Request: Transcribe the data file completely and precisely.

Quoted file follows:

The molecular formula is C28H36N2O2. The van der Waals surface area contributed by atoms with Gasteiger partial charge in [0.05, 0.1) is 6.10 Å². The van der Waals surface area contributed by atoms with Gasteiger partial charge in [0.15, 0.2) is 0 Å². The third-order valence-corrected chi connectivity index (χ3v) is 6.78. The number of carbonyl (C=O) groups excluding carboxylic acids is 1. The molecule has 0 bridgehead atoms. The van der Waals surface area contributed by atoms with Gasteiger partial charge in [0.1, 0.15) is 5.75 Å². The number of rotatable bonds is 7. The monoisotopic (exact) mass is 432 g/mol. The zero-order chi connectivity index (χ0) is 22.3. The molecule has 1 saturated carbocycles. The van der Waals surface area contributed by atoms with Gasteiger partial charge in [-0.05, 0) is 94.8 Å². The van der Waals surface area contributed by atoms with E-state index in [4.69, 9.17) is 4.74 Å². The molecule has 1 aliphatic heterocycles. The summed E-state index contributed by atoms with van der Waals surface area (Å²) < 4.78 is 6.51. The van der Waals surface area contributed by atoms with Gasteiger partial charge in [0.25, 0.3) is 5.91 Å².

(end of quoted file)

The molecular formula is C28H36N2O2. The van der Waals surface area contributed by atoms with Gasteiger partial charge in [0.05, 0.1) is 6.10 Å². The van der Waals surface area contributed by atoms with Gasteiger partial charge in [0.15, 0.2) is 0 Å². The third-order valence-corrected chi connectivity index (χ3v) is 6.78. The number of carbonyl (C=O) groups excluding carboxylic acids is 1. The molecule has 0 bridgehead atoms. The van der Waals surface area contributed by atoms with Gasteiger partial charge in [0.1, 0.15) is 5.75 Å². The number of rotatable bonds is 7. The monoisotopic (exact) mass is 432 g/mol. The zero-order chi connectivity index (χ0) is 22.3. The molecule has 1 saturated carbocycles. The van der Waals surface area contributed by atoms with Gasteiger partial charge in [-0.05, 0) is 94.8 Å². The van der Waals surface area contributed by atoms with E-state index in [4.69, 9.17) is 4.74 Å². The molecule has 1 aliphatic heterocycles. The summed E-state index contributed by atoms with van der Waals surface area (Å²) < 4.78 is 6.51. The van der Waals surface area contributed by atoms with Gasteiger partial charge in [0.25, 0.3) is 5.91 Å².